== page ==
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Does Pre-Workout Make You Stronger

Does Pre-Workout Make You Stronger? (Maybe…)

If you’re at all familiar with gym culture, you’ll know that every year, more people are relying on pre-workout supplements to help them hit their fitness goals. 

The promises most pre-workout supplements make are certainly impressive: Increased focus, the energy you need to push through the hardest workouts, and most importantly, increases in strength. 

But do pre-workouts actually deliver on what they’re promising, and does pre-workout make you stronger?

Does Pre-workout Make You Stronger?

There’s a simple answer to the question. 

Yes, but not directly…

Taking a pre-workout should have a significant effect on both your ability and willingness to exercise, and the results of that exercise which means it could indirectly lead to progressions in strength. 

Pre-workout supplements tend to make a lot of hyperbolic promises as part of their marketing. 

But the individual effects that you might see depend a lot on the ingredients in the pre-workout formula, your fitness levels, and even how your body reacts to specific ingredients.  

How Pre-workout Makes You Stronger: The Research

Every pre-workout supplement is going to have its own list of active ingredients. 

It’s also common practice among supplement companies to hide some of their ingredient list behind a proprietary blend, which can make it almost impossible to see precisely what’s in each formula. 

But most pre-workout supplements share several common ingredients, listed below in the order you’re most likely to see them.   


Probably the most common component in most pre-workouts is caffeine, the same caffeine that you find in a cup of coffee. 

Caffeine is a mild stimulant, and the effect it has on our nervous system, ability to focus, and overall energy levels is widely documented. 

But there is also a growing body of research on the effects of caffeine when it comes to strength gains, and providing fuel to your muscles, including:

Supplementary research also suggests that taking a caffeine supplement 10 to 15 minutes before serious exercise could have effects on endurance and overall time to exhaustion. 

Branch Chain Amino Acids

Branch chain amino acids (BCAAs) are 3 of the main, essential amino acids that are used in building muscle. Essential amino acids can’t be synthesized in your body, so have to be obtained through diet or supplementation.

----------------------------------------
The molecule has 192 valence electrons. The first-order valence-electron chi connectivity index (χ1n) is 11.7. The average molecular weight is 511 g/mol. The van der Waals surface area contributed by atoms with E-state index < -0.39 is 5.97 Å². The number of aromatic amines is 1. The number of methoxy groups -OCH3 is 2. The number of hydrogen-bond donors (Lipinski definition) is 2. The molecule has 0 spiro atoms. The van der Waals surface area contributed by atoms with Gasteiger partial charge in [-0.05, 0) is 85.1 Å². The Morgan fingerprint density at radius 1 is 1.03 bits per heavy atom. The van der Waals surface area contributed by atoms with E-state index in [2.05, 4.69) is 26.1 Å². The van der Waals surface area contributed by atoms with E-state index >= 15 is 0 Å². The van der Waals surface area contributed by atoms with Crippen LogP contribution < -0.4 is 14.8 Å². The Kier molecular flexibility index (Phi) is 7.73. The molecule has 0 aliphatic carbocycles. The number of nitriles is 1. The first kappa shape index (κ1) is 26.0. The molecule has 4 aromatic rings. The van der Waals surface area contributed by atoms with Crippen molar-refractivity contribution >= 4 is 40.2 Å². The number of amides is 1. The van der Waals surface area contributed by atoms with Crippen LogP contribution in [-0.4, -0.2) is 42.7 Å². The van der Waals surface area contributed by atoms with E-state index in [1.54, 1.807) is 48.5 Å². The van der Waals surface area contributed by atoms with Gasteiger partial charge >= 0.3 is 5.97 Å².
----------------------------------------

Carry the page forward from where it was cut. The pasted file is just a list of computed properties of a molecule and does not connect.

BCAA supplementation primarily helps with muscle growth, endurance and recovery, but can also have a significant effect on short term strength and energy availability. 


Another amino acid, taurine is commonly found in sports drinks, energy drinks, and sports supplements. 

Multiple studies on taurine show that supplementation before exercise could decrease levels of lactate in the muscles, and increase available glycerol levels, both of which heavily contribute to the ability to continue exercising. 

Lactate in particular is responsible for lactic acid build up, and muscle failure from heavy exertion. 


Creatine is one of the most widely used exercise supplements, because of the wide range of benefits and literal decades of scientific research making it one of the most strongly supported 

Studies show that regular use of creatine may: 

  • Improve overall strength, especially in short bursts of intense exercise
  • Increase lean muscle mass and stimulate new muscle growth
  • Boost ATP storage in your muscles, which provides more energy so you can exercise longer
  • Help fight against the effects of fatigue

Pre-workouts with creatine tend to heavily emphasise it, so should be easy to find if you’re already supplementing with, or looking to start supplementing creatine.  

What’s the Best Time to Drink a Pre-workout?

The active compounds in a pre-workout don’t do anything until they’ve been absorbed by your body and delivered into your bloodstream, so the timing of taking a pre-workout can be as important as what’s in it. 

Most pre-workout supplements are designed to have a window of effectiveness that kicks in after around 15 minutes, and caffeine in particular will have the most effect for around 30 minutes after that time period. 

That means for the most potent effect, a pre-workout should be taken around 15 minutes before exercise.  

Can You Drink Coffee or an Energy Drink for the Same Benefits?

So, if the majority of the strength benefits of a pre-workout come from caffeine, is asking whether you could drink coffee or an energy drink instead a reasonable question?

This is something we’ve covered in much greater detail in the articles coffee vs pre-workout and pre-workout vs energy drinks. Two comparison articles look over the benefits and drawbacks of all three options. 

While consuming a non-pre-workout that’s high in caffeine is going to see some benefits, if you have the option you should always choose a specifically designed sports supplement. 

Not only is a pre-workout designed to boost physical performance, you’ll also be benefiting from a host of supplementary compounds on top of the caffeine, and avoiding consuming tons of sugar and pointless empty calories. 

Bottom Line

It stands to reason that taking a pre-workout is going to make you stronger. 

The literal purpose of pre-workout is to help you hit your goals. But as this article has demonstrated, it’s not as simple as dry scooping a cupful of powder and hitting new PRs every single session. 

If you feel like you’re not getting the results you want out of your pre-workout, the first step is probably to try another supplement and see if that has a different effect. 

But if you’re not already using a pre-workout, and you’re looking for a performance boost, pre-workouts are a quick and easy way to contribute to that.